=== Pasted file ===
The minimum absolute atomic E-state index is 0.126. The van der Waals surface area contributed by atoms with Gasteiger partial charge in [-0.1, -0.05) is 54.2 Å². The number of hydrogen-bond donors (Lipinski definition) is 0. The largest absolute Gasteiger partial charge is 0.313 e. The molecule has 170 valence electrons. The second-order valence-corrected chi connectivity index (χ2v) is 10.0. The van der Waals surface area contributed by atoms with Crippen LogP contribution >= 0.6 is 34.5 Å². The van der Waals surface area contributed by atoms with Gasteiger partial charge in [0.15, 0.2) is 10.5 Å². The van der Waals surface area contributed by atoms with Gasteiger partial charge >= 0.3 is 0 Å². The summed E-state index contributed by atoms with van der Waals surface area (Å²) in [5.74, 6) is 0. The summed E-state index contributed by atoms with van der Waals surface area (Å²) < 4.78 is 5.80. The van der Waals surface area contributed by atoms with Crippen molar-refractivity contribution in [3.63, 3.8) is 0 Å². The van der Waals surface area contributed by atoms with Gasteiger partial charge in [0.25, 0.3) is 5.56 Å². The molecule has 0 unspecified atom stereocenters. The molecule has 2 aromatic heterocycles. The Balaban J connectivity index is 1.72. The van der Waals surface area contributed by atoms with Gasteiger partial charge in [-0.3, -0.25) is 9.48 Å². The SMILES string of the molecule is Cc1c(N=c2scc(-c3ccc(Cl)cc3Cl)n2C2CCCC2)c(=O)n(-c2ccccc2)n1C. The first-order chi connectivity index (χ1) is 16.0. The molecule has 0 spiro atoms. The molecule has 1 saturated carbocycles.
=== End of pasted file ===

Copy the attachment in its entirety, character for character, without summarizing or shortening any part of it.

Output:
The minimum absolute atomic E-state index is 0.126. The van der Waals surface area contributed by atoms with Gasteiger partial charge in [-0.1, -0.05) is 54.2 Å². The number of hydrogen-bond donors (Lipinski definition) is 0. The largest absolute Gasteiger partial charge is 0.313 e. The molecule has 170 valence electrons. The second-order valence-corrected chi connectivity index (χ2v) is 10.0. The van der Waals surface area contributed by atoms with Crippen LogP contribution >= 0.6 is 34.5 Å². The van der Waals surface area contributed by atoms with Gasteiger partial charge in [0.15, 0.2) is 10.5 Å². The van der Waals surface area contributed by atoms with Gasteiger partial charge >= 0.3 is 0 Å². The summed E-state index contributed by atoms with van der Waals surface area (Å²) in [5.74, 6) is 0. The summed E-state index contributed by atoms with van der Waals surface area (Å²) < 4.78 is 5.80. The van der Waals surface area contributed by atoms with Crippen molar-refractivity contribution in [3.63, 3.8) is 0 Å². The van der Waals surface area contributed by atoms with Gasteiger partial charge in [0.25, 0.3) is 5.56 Å². The molecule has 0 unspecified atom stereocenters. The molecule has 2 aromatic heterocycles. The Balaban J connectivity index is 1.72. The van der Waals surface area contributed by atoms with Gasteiger partial charge in [-0.3, -0.25) is 9.48 Å². The SMILES string of the molecule is Cc1c(N=c2scc(-c3ccc(Cl)cc3Cl)n2C2CCCC2)c(=O)n(-c2ccccc2)n1C. The first-order chi connectivity index (χ1) is 16.0. The molecule has 0 spiro atoms. The molecule has 1 saturated carbocycles.